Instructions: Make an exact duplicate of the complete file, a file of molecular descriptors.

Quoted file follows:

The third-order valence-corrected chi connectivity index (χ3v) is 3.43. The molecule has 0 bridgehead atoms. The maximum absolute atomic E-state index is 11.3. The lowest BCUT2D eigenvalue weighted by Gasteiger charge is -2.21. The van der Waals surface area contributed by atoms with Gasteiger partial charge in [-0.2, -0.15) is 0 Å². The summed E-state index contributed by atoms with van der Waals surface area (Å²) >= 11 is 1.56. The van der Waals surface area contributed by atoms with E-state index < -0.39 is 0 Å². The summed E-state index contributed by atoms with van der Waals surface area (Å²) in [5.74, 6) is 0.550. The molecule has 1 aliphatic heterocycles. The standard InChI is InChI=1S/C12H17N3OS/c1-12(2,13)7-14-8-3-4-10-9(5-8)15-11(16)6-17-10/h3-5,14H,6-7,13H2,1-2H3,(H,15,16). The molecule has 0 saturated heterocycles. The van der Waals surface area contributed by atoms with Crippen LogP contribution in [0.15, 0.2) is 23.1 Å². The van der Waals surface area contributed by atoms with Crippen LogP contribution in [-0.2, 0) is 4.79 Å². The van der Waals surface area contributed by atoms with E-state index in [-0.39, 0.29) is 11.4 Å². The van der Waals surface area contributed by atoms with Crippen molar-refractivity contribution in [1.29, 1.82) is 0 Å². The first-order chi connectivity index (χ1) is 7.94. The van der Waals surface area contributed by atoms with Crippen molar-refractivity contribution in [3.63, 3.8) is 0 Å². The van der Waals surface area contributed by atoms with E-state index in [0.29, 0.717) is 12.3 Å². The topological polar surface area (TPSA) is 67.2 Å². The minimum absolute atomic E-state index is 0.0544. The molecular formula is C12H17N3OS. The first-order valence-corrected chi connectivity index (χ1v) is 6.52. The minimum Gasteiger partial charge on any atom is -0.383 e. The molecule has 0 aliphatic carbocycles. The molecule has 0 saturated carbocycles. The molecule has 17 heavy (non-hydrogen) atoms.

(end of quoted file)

The third-order valence-corrected chi connectivity index (χ3v) is 3.43. The molecule has 0 bridgehead atoms. The maximum absolute atomic E-state index is 11.3. The lowest BCUT2D eigenvalue weighted by Gasteiger charge is -2.21. The van der Waals surface area contributed by atoms with Gasteiger partial charge in [-0.2, -0.15) is 0 Å². The summed E-state index contributed by atoms with van der Waals surface area (Å²) >= 11 is 1.56. The van der Waals surface area contributed by atoms with E-state index < -0.39 is 0 Å². The summed E-state index contributed by atoms with van der Waals surface area (Å²) in [5.74, 6) is 0.550. The molecule has 1 aliphatic heterocycles. The standard InChI is InChI=1S/C12H17N3OS/c1-12(2,13)7-14-8-3-4-10-9(5-8)15-11(16)6-17-10/h3-5,14H,6-7,13H2,1-2H3,(H,15,16). The molecule has 0 saturated heterocycles. The van der Waals surface area contributed by atoms with Crippen LogP contribution in [0.15, 0.2) is 23.1 Å². The van der Waals surface area contributed by atoms with Crippen LogP contribution in [-0.2, 0) is 4.79 Å². The van der Waals surface area contributed by atoms with E-state index in [-0.39, 0.29) is 11.4 Å². The van der Waals surface area contributed by atoms with Crippen molar-refractivity contribution in [1.29, 1.82) is 0 Å². The first-order chi connectivity index (χ1) is 7.94. The van der Waals surface area contributed by atoms with Crippen molar-refractivity contribution in [3.63, 3.8) is 0 Å². The van der Waals surface area contributed by atoms with E-state index in [0.29, 0.717) is 12.3 Å². The topological polar surface area (TPSA) is 67.2 Å². The minimum absolute atomic E-state index is 0.0544. The molecular formula is C12H17N3OS. The first-order valence-corrected chi connectivity index (χ1v) is 6.52. The minimum Gasteiger partial charge on any atom is -0.383 e. The molecule has 0 aliphatic carbocycles. The molecule has 0 saturated carbocycles. The molecule has 17 heavy (non-hydrogen) atoms.